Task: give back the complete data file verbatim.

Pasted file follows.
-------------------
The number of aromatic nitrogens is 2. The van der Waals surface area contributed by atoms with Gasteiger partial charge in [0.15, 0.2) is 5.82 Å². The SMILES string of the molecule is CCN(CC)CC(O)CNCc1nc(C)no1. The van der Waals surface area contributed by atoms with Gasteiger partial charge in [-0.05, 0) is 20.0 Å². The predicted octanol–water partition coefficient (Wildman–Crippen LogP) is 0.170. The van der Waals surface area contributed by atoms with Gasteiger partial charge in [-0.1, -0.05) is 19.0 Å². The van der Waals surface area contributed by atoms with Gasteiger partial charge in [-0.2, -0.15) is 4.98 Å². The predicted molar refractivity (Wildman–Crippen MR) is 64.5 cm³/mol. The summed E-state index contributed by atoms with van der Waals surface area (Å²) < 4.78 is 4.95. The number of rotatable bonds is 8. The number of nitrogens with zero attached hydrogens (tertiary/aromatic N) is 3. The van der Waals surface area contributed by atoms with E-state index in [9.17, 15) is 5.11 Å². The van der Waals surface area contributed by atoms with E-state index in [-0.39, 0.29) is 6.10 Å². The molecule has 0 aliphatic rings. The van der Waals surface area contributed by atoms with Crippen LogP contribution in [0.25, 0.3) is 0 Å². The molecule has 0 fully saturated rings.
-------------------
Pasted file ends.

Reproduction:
The number of aromatic nitrogens is 2. The van der Waals surface area contributed by atoms with Gasteiger partial charge in [0.15, 0.2) is 5.82 Å². The SMILES string of the molecule is CCN(CC)CC(O)CNCc1nc(C)no1. The van der Waals surface area contributed by atoms with Gasteiger partial charge in [-0.05, 0) is 20.0 Å². The predicted octanol–water partition coefficient (Wildman–Crippen LogP) is 0.170. The van der Waals surface area contributed by atoms with Gasteiger partial charge in [-0.1, -0.05) is 19.0 Å². The van der Waals surface area contributed by atoms with Gasteiger partial charge in [-0.2, -0.15) is 4.98 Å². The predicted molar refractivity (Wildman–Crippen MR) is 64.5 cm³/mol. The summed E-state index contributed by atoms with van der Waals surface area (Å²) < 4.78 is 4.95. The number of rotatable bonds is 8. The number of nitrogens with zero attached hydrogens (tertiary/aromatic N) is 3. The van der Waals surface area contributed by atoms with E-state index in [9.17, 15) is 5.11 Å². The van der Waals surface area contributed by atoms with E-state index in [-0.39, 0.29) is 6.10 Å². The molecule has 0 aliphatic rings. The van der Waals surface area contributed by atoms with Crippen LogP contribution in [0.25, 0.3) is 0 Å². The molecule has 0 fully saturated rings.